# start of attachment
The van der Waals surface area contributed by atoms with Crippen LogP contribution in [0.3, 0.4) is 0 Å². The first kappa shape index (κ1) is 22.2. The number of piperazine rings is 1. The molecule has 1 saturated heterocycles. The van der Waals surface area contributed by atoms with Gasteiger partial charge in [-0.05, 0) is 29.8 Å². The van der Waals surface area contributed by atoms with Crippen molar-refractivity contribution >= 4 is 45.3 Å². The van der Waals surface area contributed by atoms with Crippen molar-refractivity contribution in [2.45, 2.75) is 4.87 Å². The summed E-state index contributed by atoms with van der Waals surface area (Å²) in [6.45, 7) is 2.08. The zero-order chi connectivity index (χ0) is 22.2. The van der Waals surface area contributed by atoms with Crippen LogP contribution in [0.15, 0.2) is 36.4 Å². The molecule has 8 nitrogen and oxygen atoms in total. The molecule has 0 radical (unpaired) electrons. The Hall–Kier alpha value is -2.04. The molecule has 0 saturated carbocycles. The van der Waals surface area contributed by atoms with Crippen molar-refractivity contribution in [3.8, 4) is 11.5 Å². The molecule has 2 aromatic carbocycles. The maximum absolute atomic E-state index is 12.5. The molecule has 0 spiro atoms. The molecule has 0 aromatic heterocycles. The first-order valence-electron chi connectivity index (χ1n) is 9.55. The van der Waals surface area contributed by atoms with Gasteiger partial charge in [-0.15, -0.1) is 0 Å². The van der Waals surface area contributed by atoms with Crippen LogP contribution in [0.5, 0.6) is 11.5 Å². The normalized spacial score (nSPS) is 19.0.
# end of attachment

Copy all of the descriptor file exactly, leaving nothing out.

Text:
The van der Waals surface area contributed by atoms with Crippen LogP contribution in [0.3, 0.4) is 0 Å². The first kappa shape index (κ1) is 22.2. The number of piperazine rings is 1. The molecule has 1 saturated heterocycles. The van der Waals surface area contributed by atoms with Gasteiger partial charge in [-0.05, 0) is 29.8 Å². The van der Waals surface area contributed by atoms with Crippen molar-refractivity contribution >= 4 is 45.3 Å². The van der Waals surface area contributed by atoms with Crippen molar-refractivity contribution in [2.45, 2.75) is 4.87 Å². The summed E-state index contributed by atoms with van der Waals surface area (Å²) in [6.45, 7) is 2.08. The zero-order chi connectivity index (χ0) is 22.2. The van der Waals surface area contributed by atoms with Crippen LogP contribution in [0.15, 0.2) is 36.4 Å². The molecule has 8 nitrogen and oxygen atoms in total. The molecule has 0 radical (unpaired) electrons. The Hall–Kier alpha value is -2.04. The molecule has 0 saturated carbocycles. The van der Waals surface area contributed by atoms with Crippen molar-refractivity contribution in [3.8, 4) is 11.5 Å². The molecule has 2 aromatic carbocycles. The maximum absolute atomic E-state index is 12.5. The molecule has 0 spiro atoms. The molecule has 0 aromatic heterocycles. The first-order valence-electron chi connectivity index (χ1n) is 9.55. The van der Waals surface area contributed by atoms with Gasteiger partial charge in [-0.15, -0.1) is 0 Å². The van der Waals surface area contributed by atoms with Crippen LogP contribution in [0.5, 0.6) is 11.5 Å². The normalized spacial score (nSPS) is 19.0.